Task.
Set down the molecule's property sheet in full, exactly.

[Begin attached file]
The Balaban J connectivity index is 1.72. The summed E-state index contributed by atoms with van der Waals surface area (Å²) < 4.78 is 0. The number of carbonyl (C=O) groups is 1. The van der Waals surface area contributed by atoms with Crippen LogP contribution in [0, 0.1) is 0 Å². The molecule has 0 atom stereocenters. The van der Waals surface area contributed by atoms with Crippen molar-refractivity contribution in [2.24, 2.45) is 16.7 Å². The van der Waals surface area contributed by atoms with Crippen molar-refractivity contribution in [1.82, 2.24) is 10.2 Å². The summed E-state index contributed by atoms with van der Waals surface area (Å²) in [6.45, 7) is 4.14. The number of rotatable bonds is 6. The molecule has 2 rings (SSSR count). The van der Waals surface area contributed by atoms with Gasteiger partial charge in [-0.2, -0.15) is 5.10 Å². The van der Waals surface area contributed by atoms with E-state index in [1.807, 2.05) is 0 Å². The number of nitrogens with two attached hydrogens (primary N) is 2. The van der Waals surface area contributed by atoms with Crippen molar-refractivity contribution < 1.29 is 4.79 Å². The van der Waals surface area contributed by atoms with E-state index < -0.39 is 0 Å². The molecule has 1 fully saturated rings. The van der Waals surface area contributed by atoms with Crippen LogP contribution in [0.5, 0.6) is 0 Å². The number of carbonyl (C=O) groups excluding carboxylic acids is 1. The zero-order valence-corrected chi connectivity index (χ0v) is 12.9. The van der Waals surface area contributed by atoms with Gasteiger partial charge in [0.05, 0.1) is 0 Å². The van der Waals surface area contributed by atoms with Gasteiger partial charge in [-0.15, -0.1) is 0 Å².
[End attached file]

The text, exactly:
The Balaban J connectivity index is 1.72. The summed E-state index contributed by atoms with van der Waals surface area (Å²) < 4.78 is 0. The number of carbonyl (C=O) groups is 1. The van der Waals surface area contributed by atoms with Crippen LogP contribution in [0, 0.1) is 0 Å². The molecule has 0 atom stereocenters. The van der Waals surface area contributed by atoms with Crippen molar-refractivity contribution in [2.24, 2.45) is 16.7 Å². The van der Waals surface area contributed by atoms with Crippen molar-refractivity contribution in [1.82, 2.24) is 10.2 Å². The summed E-state index contributed by atoms with van der Waals surface area (Å²) in [6.45, 7) is 4.14. The number of rotatable bonds is 6. The molecule has 2 rings (SSSR count). The van der Waals surface area contributed by atoms with Gasteiger partial charge in [-0.2, -0.15) is 5.10 Å². The van der Waals surface area contributed by atoms with E-state index in [1.807, 2.05) is 0 Å². The number of nitrogens with two attached hydrogens (primary N) is 2. The van der Waals surface area contributed by atoms with Crippen molar-refractivity contribution < 1.29 is 4.79 Å². The van der Waals surface area contributed by atoms with E-state index < -0.39 is 0 Å². The molecule has 1 fully saturated rings. The van der Waals surface area contributed by atoms with Crippen LogP contribution in [0.5, 0.6) is 0 Å². The number of carbonyl (C=O) groups excluding carboxylic acids is 1. The zero-order valence-corrected chi connectivity index (χ0v) is 12.9. The van der Waals surface area contributed by atoms with Gasteiger partial charge in [0.05, 0.1) is 0 Å². The van der Waals surface area contributed by atoms with Gasteiger partial charge in [-0.15, -0.1) is 0 Å².